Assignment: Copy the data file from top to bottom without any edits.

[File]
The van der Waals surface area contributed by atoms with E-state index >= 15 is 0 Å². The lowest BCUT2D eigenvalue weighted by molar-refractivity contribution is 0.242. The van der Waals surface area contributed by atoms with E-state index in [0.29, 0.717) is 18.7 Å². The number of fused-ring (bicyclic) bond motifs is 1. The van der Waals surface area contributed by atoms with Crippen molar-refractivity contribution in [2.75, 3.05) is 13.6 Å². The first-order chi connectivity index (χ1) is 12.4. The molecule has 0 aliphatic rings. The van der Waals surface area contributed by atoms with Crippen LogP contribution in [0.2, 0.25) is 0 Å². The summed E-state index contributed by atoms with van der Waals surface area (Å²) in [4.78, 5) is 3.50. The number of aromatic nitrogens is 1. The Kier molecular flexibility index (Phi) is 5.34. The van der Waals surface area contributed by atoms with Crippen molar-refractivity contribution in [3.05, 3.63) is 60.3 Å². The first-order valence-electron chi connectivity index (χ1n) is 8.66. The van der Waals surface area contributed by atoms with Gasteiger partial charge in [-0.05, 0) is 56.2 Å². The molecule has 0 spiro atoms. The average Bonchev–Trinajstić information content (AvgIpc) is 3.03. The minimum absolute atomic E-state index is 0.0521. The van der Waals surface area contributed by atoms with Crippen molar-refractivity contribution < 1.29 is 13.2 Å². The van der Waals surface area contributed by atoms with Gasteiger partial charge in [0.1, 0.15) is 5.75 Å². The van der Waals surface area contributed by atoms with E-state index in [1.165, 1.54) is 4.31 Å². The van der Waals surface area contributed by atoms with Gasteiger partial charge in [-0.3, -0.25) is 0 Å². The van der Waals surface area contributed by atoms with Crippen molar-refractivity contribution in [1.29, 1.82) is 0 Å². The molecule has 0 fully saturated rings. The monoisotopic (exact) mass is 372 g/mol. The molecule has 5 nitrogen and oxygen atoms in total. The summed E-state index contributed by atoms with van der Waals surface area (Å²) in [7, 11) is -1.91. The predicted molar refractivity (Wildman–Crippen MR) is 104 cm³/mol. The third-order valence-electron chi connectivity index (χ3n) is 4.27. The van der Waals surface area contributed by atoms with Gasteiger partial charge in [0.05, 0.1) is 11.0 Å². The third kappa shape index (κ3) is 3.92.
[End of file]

The van der Waals surface area contributed by atoms with E-state index >= 15 is 0 Å². The lowest BCUT2D eigenvalue weighted by molar-refractivity contribution is 0.242. The van der Waals surface area contributed by atoms with E-state index in [0.29, 0.717) is 18.7 Å². The number of fused-ring (bicyclic) bond motifs is 1. The van der Waals surface area contributed by atoms with Crippen molar-refractivity contribution in [2.75, 3.05) is 13.6 Å². The first-order chi connectivity index (χ1) is 12.4. The molecule has 0 aliphatic rings. The van der Waals surface area contributed by atoms with Crippen LogP contribution in [0.2, 0.25) is 0 Å². The summed E-state index contributed by atoms with van der Waals surface area (Å²) in [4.78, 5) is 3.50. The number of aromatic nitrogens is 1. The Kier molecular flexibility index (Phi) is 5.34. The van der Waals surface area contributed by atoms with Crippen molar-refractivity contribution in [3.05, 3.63) is 60.3 Å². The first-order valence-electron chi connectivity index (χ1n) is 8.66. The van der Waals surface area contributed by atoms with Gasteiger partial charge in [-0.05, 0) is 56.2 Å². The molecule has 0 spiro atoms. The average Bonchev–Trinajstić information content (AvgIpc) is 3.03. The minimum absolute atomic E-state index is 0.0521. The van der Waals surface area contributed by atoms with Crippen molar-refractivity contribution < 1.29 is 13.2 Å². The van der Waals surface area contributed by atoms with Gasteiger partial charge in [0.1, 0.15) is 5.75 Å². The van der Waals surface area contributed by atoms with E-state index in [1.165, 1.54) is 4.31 Å². The van der Waals surface area contributed by atoms with Gasteiger partial charge in [-0.3, -0.25) is 0 Å². The van der Waals surface area contributed by atoms with Crippen molar-refractivity contribution in [1.29, 1.82) is 0 Å². The molecule has 0 fully saturated rings. The monoisotopic (exact) mass is 372 g/mol. The molecule has 5 nitrogen and oxygen atoms in total. The summed E-state index contributed by atoms with van der Waals surface area (Å²) in [7, 11) is -1.91. The predicted molar refractivity (Wildman–Crippen MR) is 104 cm³/mol. The third-order valence-electron chi connectivity index (χ3n) is 4.27. The van der Waals surface area contributed by atoms with Gasteiger partial charge in [0.05, 0.1) is 11.0 Å². The third kappa shape index (κ3) is 3.92.